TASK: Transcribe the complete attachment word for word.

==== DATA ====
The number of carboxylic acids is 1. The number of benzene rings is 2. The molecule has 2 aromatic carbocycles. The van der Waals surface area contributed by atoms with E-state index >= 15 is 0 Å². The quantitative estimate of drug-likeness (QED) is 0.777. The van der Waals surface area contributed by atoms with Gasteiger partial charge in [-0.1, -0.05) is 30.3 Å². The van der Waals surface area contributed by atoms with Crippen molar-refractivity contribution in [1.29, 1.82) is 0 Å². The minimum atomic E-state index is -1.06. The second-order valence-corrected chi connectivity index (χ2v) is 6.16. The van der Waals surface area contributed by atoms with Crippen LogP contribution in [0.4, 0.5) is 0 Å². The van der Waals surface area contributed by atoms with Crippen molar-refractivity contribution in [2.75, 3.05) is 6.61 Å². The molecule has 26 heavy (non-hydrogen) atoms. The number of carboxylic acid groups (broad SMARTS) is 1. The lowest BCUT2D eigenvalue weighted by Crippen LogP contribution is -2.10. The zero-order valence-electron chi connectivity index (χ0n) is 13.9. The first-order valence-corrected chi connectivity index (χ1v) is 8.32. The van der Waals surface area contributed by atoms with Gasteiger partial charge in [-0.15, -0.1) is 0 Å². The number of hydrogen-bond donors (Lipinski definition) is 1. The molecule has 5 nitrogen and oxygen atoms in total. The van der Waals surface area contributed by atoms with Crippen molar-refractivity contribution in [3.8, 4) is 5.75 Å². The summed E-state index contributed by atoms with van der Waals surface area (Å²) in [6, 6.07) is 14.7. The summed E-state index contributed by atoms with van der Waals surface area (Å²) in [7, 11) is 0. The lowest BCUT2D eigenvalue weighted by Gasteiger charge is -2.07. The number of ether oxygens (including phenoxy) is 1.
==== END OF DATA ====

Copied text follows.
The number of carboxylic acids is 1. The number of benzene rings is 2. The molecule has 2 aromatic carbocycles. The van der Waals surface area contributed by atoms with E-state index >= 15 is 0 Å². The quantitative estimate of drug-likeness (QED) is 0.777. The van der Waals surface area contributed by atoms with Gasteiger partial charge in [-0.1, -0.05) is 30.3 Å². The van der Waals surface area contributed by atoms with Crippen molar-refractivity contribution in [1.29, 1.82) is 0 Å². The minimum atomic E-state index is -1.06. The second-order valence-corrected chi connectivity index (χ2v) is 6.16. The van der Waals surface area contributed by atoms with Crippen LogP contribution in [0.4, 0.5) is 0 Å². The van der Waals surface area contributed by atoms with Crippen molar-refractivity contribution in [2.75, 3.05) is 6.61 Å². The molecule has 26 heavy (non-hydrogen) atoms. The number of carboxylic acid groups (broad SMARTS) is 1. The lowest BCUT2D eigenvalue weighted by Crippen LogP contribution is -2.10. The zero-order valence-electron chi connectivity index (χ0n) is 13.9. The first-order valence-corrected chi connectivity index (χ1v) is 8.32. The van der Waals surface area contributed by atoms with Gasteiger partial charge in [-0.15, -0.1) is 0 Å². The number of hydrogen-bond donors (Lipinski definition) is 1. The molecule has 5 nitrogen and oxygen atoms in total. The van der Waals surface area contributed by atoms with Crippen molar-refractivity contribution in [3.8, 4) is 5.75 Å². The summed E-state index contributed by atoms with van der Waals surface area (Å²) in [6, 6.07) is 14.7. The summed E-state index contributed by atoms with van der Waals surface area (Å²) in [7, 11) is 0. The lowest BCUT2D eigenvalue weighted by Gasteiger charge is -2.07. The number of ether oxygens (including phenoxy) is 1.